Dengue: An added concern amidst the pandemic
a year ago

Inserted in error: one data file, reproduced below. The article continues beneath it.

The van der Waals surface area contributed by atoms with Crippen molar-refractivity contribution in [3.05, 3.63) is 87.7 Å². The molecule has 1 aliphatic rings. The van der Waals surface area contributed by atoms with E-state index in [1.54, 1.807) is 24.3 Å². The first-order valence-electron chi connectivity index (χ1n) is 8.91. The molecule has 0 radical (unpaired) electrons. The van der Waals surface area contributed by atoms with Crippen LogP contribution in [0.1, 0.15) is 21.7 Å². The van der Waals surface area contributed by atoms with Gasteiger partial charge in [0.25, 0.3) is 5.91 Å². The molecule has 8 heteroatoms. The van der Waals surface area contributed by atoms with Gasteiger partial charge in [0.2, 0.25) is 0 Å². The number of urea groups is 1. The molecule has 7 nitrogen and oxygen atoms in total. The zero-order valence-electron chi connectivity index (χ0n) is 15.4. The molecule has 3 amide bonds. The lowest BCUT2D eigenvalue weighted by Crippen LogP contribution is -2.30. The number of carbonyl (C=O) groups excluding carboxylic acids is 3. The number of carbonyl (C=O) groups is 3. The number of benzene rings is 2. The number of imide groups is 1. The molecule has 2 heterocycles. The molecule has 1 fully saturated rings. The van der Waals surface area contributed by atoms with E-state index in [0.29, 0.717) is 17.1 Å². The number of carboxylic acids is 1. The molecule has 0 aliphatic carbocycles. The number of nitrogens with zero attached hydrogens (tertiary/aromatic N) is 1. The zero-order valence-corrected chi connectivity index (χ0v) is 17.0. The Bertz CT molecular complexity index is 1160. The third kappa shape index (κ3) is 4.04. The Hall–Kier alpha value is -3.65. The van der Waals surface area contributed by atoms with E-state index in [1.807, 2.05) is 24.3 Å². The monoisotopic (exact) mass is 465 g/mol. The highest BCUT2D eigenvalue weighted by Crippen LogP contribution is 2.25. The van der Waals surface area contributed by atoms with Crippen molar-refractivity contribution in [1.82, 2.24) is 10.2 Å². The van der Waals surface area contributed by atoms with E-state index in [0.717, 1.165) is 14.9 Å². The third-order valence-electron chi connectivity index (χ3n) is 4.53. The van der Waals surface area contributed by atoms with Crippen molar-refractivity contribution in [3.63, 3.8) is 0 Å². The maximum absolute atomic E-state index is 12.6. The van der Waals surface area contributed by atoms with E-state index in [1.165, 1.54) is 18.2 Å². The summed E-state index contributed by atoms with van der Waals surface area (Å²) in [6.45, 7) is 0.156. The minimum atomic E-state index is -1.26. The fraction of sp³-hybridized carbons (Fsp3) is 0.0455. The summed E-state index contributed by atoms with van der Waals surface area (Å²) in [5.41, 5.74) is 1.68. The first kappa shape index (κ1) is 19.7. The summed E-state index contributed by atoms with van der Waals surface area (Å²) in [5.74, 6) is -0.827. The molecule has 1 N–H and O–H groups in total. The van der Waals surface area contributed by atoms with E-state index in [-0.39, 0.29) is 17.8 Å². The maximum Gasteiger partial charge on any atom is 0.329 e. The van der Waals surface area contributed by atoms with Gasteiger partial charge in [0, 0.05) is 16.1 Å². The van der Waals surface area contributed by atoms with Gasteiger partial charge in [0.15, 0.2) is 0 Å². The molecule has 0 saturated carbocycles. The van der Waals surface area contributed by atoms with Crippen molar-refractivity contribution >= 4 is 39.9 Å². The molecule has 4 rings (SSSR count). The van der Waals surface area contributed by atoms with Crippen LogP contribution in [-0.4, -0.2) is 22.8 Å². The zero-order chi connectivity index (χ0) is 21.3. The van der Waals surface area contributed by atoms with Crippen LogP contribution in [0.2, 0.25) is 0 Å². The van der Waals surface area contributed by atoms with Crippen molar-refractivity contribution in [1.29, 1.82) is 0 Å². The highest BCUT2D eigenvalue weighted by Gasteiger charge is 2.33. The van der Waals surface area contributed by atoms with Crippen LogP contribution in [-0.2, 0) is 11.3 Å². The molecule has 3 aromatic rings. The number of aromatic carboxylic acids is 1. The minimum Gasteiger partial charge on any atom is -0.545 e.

The number of dengue cases are on the rise, with the ongoing rainy season nurturing breeding grounds for mosquitoes. According to official data, over 24,160 dengue cases have been reported so far for this year. With the high population density, the Western Province acts as a dengue hub in the country, while cases are also being reported in almost all districts. Generally, dengue has a seasonal transmission in Sri Lanka with the peaks occurring in parallel to the monsoons. Amidst the Covid-19 pandemic, dengue is creating a double whammy. National Dengue Control Unit Disaster Management Focal Point Medical Officer Dr. Lahiru Kodituwakku shared wisdom on this matter. Following are the excerpts of the interview. What is dengue and why should we be worried about it? Dengue is a vector (mosquito)-borne viral infection spread across the globe, particularly in tropical and subtropical countries. It is estimated that about half of the world population is at risk now. According to statistics from the World Health Organisation (WHO), there are around 100-400 million dengue infections each year. It causes considerable mortality as well. Some researchers suggest that severe forms of dengue can cause up to 21,000 deaths per year around the world. The situation is not so different in Sri Lanka. We are hyperendemic to dengue, meaning there are persistent, high levels of infections within the country. As of 17 November 2021, there were 24,633 suspected dengue cases reported from Sri Lanka. Apart from Covid-19 infection, this is the biggest public health challenge we encounter in the country. Also, it is a very complex disease. It has a wide spectrum, ranging from asymptomatic (people who have the disease yet show no symptoms) to severe forms such as dengue haemorrhagic fever (DHF), which is responsible for the majority of deaths due to dengue. The dengue virus has four distinct yet closely related serotypes as well. Although infection from one serotype can give you lifelong immunity against that particular serotype, cross-immunity (immunity against other serotypes) is thought to be partial. This means that you can be infected four times within your lifespan by the different dengue viral serotypes. Secondary infection (being infected from a different serotype than the first) is considered to be comparatively severe as well. So really, we should be worried. Where do outbreaks of dengue occur, both globally and within the country? Although found across the world, 70% of the actual disease burden is found in Asia. Given the favourable weather conditions for the two major vectors – Aedes aegypti and Aedes albopictus – to breed, Southeast Asia accounts for a substantial proportion of the disease burden in Asia. Frequent outbreaks are found in Indonesia, Thailand, Myanmar, Sri Lanka, and Timo-Leste, considered as “Category I” countries by WHO, denoting that cyclical epidemics can occur in urban centres and the disease is spreading to rural areas in these countries. In Sri Lanka, dengue outbreaks or peaks in dengue cases usually coincide with two monsoons, southwestern monsoon from May to September and north-eastern monsoon from December to February. There is distinct geographical variation too. During the southwestern monsoon, we experience an increase in dengue cases in the Western, Southern, Central, Sabaragamuwa, and North Western Provinces. However, during the north-eastern monsoon, we observe a spike in cases mainly within the Northern and Eastern Provinces. Yet, lately, there have been notable changes in this distinct pattern too. According to statistics, the Western Province bears the brunt of dengue cases – usually around 50% of total cases in Sri Lanka. Furthermore, the Colombo District, particularly the Colombo Municipal Council (CMC) area, is considered to be a hotspot for dengue infections. In 2017, Sri Lanka experienced by far the biggest outbreak in history, with nearly 180,000 patients and 440 deaths. Currently, we are experiencing outbreaks in some of the high-risk medical officer of health (MOH) divisions of CMC Colombo as well as the Gampaha, Kalutara, Kurunegala, and Badulla Districts. Is it contagious from person to person? How does it spread? Dengue is transmitted to humans through bites of an infected female Aedes mosquito. After, mosquito feeds on an infected person, the virus replicates within the mosquito’s gut and reaches its salivary gland – this extrinsic incubation period, as it is called, takes around eight to 12 days. This transmission can occur from individuals who are viraemic (persons having the virus in blood) to dengue (including asymptomatic, pre-symptomatic, and symptomatic individuals) and most are viraemic up to four to five days. Once this infected mosquito bites a healthy individual, it can pass on the virus to that healthy individual. This is called the “mosquito to human transmission”. Although primary transmission of dengue is through mosquito vectors, there is evidence in literature that maternal transmission (from a pregnant mother to her baby) can occur. However, it is thought to be linked to the timing of dengue infection during pregnancy. What are the signs and symptoms of dengue fever and the severe form of dengue? Dengue fever, a comparatively milder form of the infection, could be characterised by high-grade fever of two to seven days’ duration, retro-orbital pain (pain behind the eyes), arthralgia (joint pain), myalgia (muscle pain), headache, nausea, vomiting, and rash. Due to the debilitating nature of body aches associated with dengue, it is often called “breakbone fever”. What the public should be extra cautious about is the warning symptoms of dengue, indicating severe forms called DHF and dengue shock syndrome (DSS). These warning symptoms can be a severe stomach ache, persistent vomiting, bleeding from gums, bleeding with stools and unusual vaginal bleeding, blood in vomitus, or blood in urine. If you observe fatigue, drowsiness, irritability, restlessness in your child with fever, or if he or she persistently refuses to eat or drink, you should be heading to a hospital at that moment. Reduced urine volume or not passing urine at all are symptoms that you should be really worried about. In dengue fever, symptoms usually last for two to seven days, and in DHF, the patient enters into the “critical phase” about three days after the onset of fever. At this time, one might notice a drop in fever, and the warning symptoms mentioned above can be manifested. How do you investigate to confirm the disease? There are several ways of investigating the disease. If you have high fever for 24 hours, you can do a blood test for dengue NS/antigen. The most suitable time to do this test is within 18 to 30 hours of the onset of fever, where the test has the highest probability of identifying a dengue infection. However, sensitivity (identifying ill people as ill) of the test gradually decreases with time. The other important fact you should remember is that even though the test turns out to be negative, there still is a chance that you might be harbouring dengue. Therefore, it is essential to correlate your history of exposure and clinical symptoms with the test result as well. For that, you should be heading to your family doctor or the nearest hospital. Secondly, if you have a fever for 48 hours, you can perform a full blood count (FBC). Doctors would be able to come to a decision on your diagnosis by observing the decrease in your white blood cell count and platelet count. The packed cell volume (PCV) in your FBC would be helpful in the management of dengue as well. You will be asked to do repeated FBC by your doctor, and do not forget to show the reports again, even though you see a gradual rise in your platelet and white cell counts. It is important to a doctor to consider your investigation findings in the context of your clinical condition to come to a definitive diagnosis. So, if you have two investigative findings and two of the clinical features with fever for a duration of two to seven days, doctors would highly suspect that you are having dengue. This is called “Fever +2+2” criteria in dengue, which is widely used for dengue surveillance and identifying suspected dengue patients from hospitals. Thirdly, you can also do a dengue antibody test to confirm a dengue infection. This test can be performed after five days of onset of fever. Usually, a positive IgG test denotes a previous infection, whereas a positive IgM test denotes a current dengue infection. There are advanced diagnostic tests such as the dengue RT-PCR test, which is rarely used in public domain and used only for research purposes. Is there any treatment for dengue? There are certain medicines which are said to increase the platelet count. Are these medicines effective in the treatment? There is no definitive treatment for dengue. You will be given paracetamol in the correct dose and duration to control the fever, along with other fever controlling measures such as tepid sponging. It is important to note that you should not take any over-the-counter painkillers (non-steroidal anti-inflammatory drugs [NSAIDs]) such as ibuprofen, diclofenac sodium, or mefenamic acid for fever control in dengue. Such ill practices could make you vulnerable to severe complications of dengue, including internal bleeding that can end up in deaths. Moreover, steroids such as dexamethasone and prednisolone, which are being used for treatment of chronic conditions such as asthma and joint disease, should not be taken without medical advice. If you are on long-term use of these drugs and are simultaneously having dengue, you should consult a qualified doctor as soon as possible. It is important to have adequate rest and the correct amount of fluids to keep yourself hydrated. Once you reach hospital for the treatment of dengue, health staff will carefully measure your fluid intake and urine output, measure your vitals (pulse, blood pressure) to identify any clinical deterioration, and make sure you are fever-free. If in any case they identify that you are suffering from DHF, they will observe you under a strict regime and put you under different investigations, including daily ultrasound scans, to detect any fluid leakage into your internal cavities. It is the balancing of your fluids that will ultimately decide your fate in dengue; therefore, early identification of the disease and early admission to a hospital where such expertise is available is a must. There is a misconception among the public that a mere rise in the platelet count is a sign of cure in dengue. A rise in the platelet count is one of the investigative parameters among many others; doctors would carefully consider any signs of improvement. Hence, relying on medications that are said to increase the platelet count or any other household remedies would further complicate the problem and are especially dangerous in case of DHF and other severe forms of dengue. If you are suspecting dengue, your priority should be seeking medical help as early as possible. Can an individual get infected with dengue two or more times? Yes. As described earlier, you can be infected from either of the four serotypes once in your lifetime. Primary infection from one serotype would give you immunity only for that serotype but provides no or partial immunity against other serotypes. Research suggests that secondary infection would be comparatively severe than the primary infection. What are the habitats of the mosquito, and are there certain times which this mosquito is active? Both dengue vectors are container breeders, meaning they breed in a wide variety of natural or artificial containers, mostly with dark-coloured surfaces, that comprise clear, unpolluted water. If you consider our households, breeding places could be found both inside and outside. Refrigerator trays, flowerpots, ant traps, and non-functional cisterns/toilets are common breeding sites inside the home. Roof gutters, discarded household items exposed to rain, uncovered overhead tanks, and thrown away items such as food containers, polythene/plastic wrappings, pet feeding cups, and ornamental ponds are common breeders outside the home. Further, breeding places can be found at ground level as well as above the ground level; for example, receptacles and water collection spots on slabs. When you consider the major breeding sites, construction sites, religious places, and educational institutions including schools are found to be most at risk. Aedes aegypti is a very competent vector. It is an “anthropophilic vector”, meaning a female mosquito tends to feed on multiple people for a blood meal. Dengue breeders are day bitters as well. Morning peak biting hours fall between 6 a.m. and 11 a.m., while in the evening, it is between 3 p.m. and 5 p.m. The danger is, during these peak biting hours, most of the schoolchildren and workers are exposed to mosquitos due to their outdoor activities. What is the responsibility of the public to prevent dengue? The prime responsibility of the public is to make their individual and collective environments free of dengue breeding places. This includes your home, office or workplace, your child’s school, and places of worship. Since a tiny amount of water is sufficient to facilitate dengue breeding, attending to places where water can collect is essential. We expect four basic good practices from the public: (i) Remove discarded receptacles, (ii) close the lids of containers, (iii) clean the surfaces of water collecting items, and (iv) store them in such a way that water cannot be collected. Secondly, apply a suitable mosquito repellent to exposed areas of your body or wear garments that cover your body when you go out. You can look for the approved list of repellents in the official website of the National Dengue Control Unit (www.dengue.health.gov.lk). Thirdly, seek medical help as soon as possible when you have a fever. Especially at a time where different viruses including Covid-19 are circulating, it is difficult to distinguish between initial clinical symptoms of these viral diseases. You should seek professional help instead of waiting at home. Last but not least, educate your child on these good practices, and spread the message on prevention among your friends and loved ones, because only a conscious and collective effort from all of us can get us through this age-old public health problem.